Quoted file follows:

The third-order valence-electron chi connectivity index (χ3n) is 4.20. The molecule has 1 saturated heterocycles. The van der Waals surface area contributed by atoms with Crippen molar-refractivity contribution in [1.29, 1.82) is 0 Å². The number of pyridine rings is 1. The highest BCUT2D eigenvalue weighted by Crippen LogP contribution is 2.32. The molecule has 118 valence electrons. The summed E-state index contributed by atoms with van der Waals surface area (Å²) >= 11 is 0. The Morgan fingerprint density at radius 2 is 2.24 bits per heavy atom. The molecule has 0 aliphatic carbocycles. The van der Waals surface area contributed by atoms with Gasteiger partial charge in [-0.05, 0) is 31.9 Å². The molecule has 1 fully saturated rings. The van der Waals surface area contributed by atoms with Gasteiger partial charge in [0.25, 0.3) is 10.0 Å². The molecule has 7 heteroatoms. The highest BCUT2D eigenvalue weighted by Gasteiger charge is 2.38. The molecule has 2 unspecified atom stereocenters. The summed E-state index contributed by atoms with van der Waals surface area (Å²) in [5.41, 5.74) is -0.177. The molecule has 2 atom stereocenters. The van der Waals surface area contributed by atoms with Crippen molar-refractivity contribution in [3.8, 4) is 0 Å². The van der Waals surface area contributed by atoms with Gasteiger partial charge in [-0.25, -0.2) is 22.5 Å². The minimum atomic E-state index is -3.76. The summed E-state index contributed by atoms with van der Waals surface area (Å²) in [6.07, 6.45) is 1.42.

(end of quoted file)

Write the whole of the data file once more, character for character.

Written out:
The third-order valence-electron chi connectivity index (χ3n) is 4.20. The molecule has 1 saturated heterocycles. The van der Waals surface area contributed by atoms with Crippen molar-refractivity contribution in [1.29, 1.82) is 0 Å². The number of pyridine rings is 1. The highest BCUT2D eigenvalue weighted by Crippen LogP contribution is 2.32. The molecule has 118 valence electrons. The summed E-state index contributed by atoms with van der Waals surface area (Å²) >= 11 is 0. The Morgan fingerprint density at radius 2 is 2.24 bits per heavy atom. The molecule has 0 aliphatic carbocycles. The van der Waals surface area contributed by atoms with Gasteiger partial charge in [-0.05, 0) is 31.9 Å². The molecule has 1 fully saturated rings. The van der Waals surface area contributed by atoms with Gasteiger partial charge in [0.25, 0.3) is 10.0 Å². The molecule has 7 heteroatoms. The highest BCUT2D eigenvalue weighted by Gasteiger charge is 2.38. The molecule has 2 unspecified atom stereocenters. The summed E-state index contributed by atoms with van der Waals surface area (Å²) in [5.41, 5.74) is -0.177. The molecule has 2 atom stereocenters. The van der Waals surface area contributed by atoms with Crippen molar-refractivity contribution in [3.8, 4) is 0 Å². The van der Waals surface area contributed by atoms with Gasteiger partial charge in [-0.25, -0.2) is 22.5 Å². The minimum atomic E-state index is -3.76. The summed E-state index contributed by atoms with van der Waals surface area (Å²) in [6.07, 6.45) is 1.42.